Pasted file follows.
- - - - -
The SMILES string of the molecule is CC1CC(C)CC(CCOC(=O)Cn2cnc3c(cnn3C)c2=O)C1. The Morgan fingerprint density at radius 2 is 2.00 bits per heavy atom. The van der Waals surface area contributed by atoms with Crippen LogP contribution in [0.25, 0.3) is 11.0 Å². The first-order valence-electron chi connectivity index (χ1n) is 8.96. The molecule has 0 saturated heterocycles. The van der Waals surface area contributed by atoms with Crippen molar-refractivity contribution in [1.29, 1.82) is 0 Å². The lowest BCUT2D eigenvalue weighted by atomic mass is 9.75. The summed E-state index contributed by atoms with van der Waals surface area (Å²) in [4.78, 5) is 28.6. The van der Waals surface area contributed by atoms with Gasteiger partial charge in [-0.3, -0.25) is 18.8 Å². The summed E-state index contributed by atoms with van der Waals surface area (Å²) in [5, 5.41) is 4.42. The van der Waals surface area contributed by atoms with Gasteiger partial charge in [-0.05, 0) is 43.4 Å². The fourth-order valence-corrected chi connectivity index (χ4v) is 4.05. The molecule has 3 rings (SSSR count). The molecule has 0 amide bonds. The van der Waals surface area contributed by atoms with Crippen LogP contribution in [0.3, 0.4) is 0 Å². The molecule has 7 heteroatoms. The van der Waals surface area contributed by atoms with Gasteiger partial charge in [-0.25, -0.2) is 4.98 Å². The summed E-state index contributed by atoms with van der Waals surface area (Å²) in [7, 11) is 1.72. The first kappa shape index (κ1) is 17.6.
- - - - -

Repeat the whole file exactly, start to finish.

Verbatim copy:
The SMILES string of the molecule is CC1CC(C)CC(CCOC(=O)Cn2cnc3c(cnn3C)c2=O)C1. The Morgan fingerprint density at radius 2 is 2.00 bits per heavy atom. The van der Waals surface area contributed by atoms with Crippen LogP contribution in [0.25, 0.3) is 11.0 Å². The first-order valence-electron chi connectivity index (χ1n) is 8.96. The molecule has 0 saturated heterocycles. The van der Waals surface area contributed by atoms with Crippen molar-refractivity contribution in [1.29, 1.82) is 0 Å². The lowest BCUT2D eigenvalue weighted by atomic mass is 9.75. The summed E-state index contributed by atoms with van der Waals surface area (Å²) in [4.78, 5) is 28.6. The van der Waals surface area contributed by atoms with Gasteiger partial charge in [-0.3, -0.25) is 18.8 Å². The summed E-state index contributed by atoms with van der Waals surface area (Å²) in [5, 5.41) is 4.42. The van der Waals surface area contributed by atoms with Gasteiger partial charge in [-0.05, 0) is 43.4 Å². The fourth-order valence-corrected chi connectivity index (χ4v) is 4.05. The molecule has 3 rings (SSSR count). The molecule has 0 amide bonds. The van der Waals surface area contributed by atoms with Crippen LogP contribution in [0.3, 0.4) is 0 Å². The molecule has 7 heteroatoms. The van der Waals surface area contributed by atoms with Gasteiger partial charge in [-0.25, -0.2) is 4.98 Å². The summed E-state index contributed by atoms with van der Waals surface area (Å²) in [7, 11) is 1.72. The first kappa shape index (κ1) is 17.6.